Saga Ends as CrossFit Settles Legal Case with NSCA

January 6, 2021 by
Credit: Box Pro Magazine
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CrossFit LLC wrapped up its six-year-long legal battle with the National Strength and Conditioning Association in a private settlement, according to Andrew Weinstein, CrossFit’s Head of Communications and Public Policy. The settlement, which was made in private, was not issued by Judge Janis L. Sammartino of the  U.S. District Court of San Diego and therefore not in the public record.  

  • Weinstein: “The case has been settled in CrossFit’s favor. The payment terms are confidential.  We are very pleased to have this matter resolved, so we can focus on our mission of building the world’s leading platform for health, happiness and performance.”

The news comes on the heels of Law360’s reporting that the NSCA and its insurer, National Casualty Co, reached a deal on Monday. The two were locked in a legal battle since July 2018 when National Casualty sued the NSCA so they were no longer liable to cover NSCA’s damages. 

Why it matters: Essentially Judge Sammartino’s ruling a little more than a year ago that the NSCA’s actions constituted “extensive perjury,” and called them “inherently untrustworthy” was essentially the nail in the coffin. Now the legal battle is officially over and CrossFit can go on to doing other things with its time and money.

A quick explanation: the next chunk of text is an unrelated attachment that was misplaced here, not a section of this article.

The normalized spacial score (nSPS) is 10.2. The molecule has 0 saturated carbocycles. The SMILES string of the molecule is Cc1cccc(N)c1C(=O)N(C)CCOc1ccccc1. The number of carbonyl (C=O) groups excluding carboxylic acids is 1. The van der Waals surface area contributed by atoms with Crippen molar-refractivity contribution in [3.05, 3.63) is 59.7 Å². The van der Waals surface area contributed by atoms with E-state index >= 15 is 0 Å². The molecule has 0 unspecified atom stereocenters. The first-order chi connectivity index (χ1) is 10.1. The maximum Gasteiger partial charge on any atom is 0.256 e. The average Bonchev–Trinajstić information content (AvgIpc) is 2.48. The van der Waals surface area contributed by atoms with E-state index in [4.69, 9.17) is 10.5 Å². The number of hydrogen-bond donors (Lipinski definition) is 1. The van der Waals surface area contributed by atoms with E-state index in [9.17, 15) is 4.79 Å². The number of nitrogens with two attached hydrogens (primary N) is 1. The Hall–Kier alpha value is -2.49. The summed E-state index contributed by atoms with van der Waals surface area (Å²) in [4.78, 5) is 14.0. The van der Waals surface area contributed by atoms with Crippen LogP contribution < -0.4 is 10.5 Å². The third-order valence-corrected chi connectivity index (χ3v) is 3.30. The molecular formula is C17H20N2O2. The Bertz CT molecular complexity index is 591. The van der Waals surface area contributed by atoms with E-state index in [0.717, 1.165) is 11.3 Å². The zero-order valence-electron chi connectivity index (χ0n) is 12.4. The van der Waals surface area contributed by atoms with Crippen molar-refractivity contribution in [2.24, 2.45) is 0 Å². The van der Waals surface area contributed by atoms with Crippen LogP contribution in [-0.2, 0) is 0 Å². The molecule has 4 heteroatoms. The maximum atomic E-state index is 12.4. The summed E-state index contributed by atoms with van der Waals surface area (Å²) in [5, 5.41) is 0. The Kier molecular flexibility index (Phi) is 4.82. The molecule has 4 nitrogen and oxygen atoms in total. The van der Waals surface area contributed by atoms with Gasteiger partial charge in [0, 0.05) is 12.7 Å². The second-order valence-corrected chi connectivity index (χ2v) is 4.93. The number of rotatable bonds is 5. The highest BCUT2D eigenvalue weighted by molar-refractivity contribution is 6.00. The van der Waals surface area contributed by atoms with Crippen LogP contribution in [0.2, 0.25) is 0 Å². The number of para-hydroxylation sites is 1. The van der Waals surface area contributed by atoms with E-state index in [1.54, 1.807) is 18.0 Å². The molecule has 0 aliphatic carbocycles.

Some background: CrossFit’s original lawsuit dates back to 2014 when they sued the NSCA over a study that falsely claimed that CrossFit was dangerous. 

  • Then in 2016, the court found that “the NSCA fabricated the injury data and published them in [the Journal of Strength and Conditioning]…with the intention of protecting its market share in the fitness industry and diminishing the burgeoning popularity of the CrossFit program.”
  • In May 2017, the court awarded CrossFit $400,00 in attorneys’ fees.
  • In July 2018, NSCA’s insurer filed a lawsuit against the NSCA arguing that because the court had found intent to deceive they were no longer liable to cover the NSCA. 
  • In December 2019, the judge awarded CrossFit just shy of $4 million in legal fees alone. 

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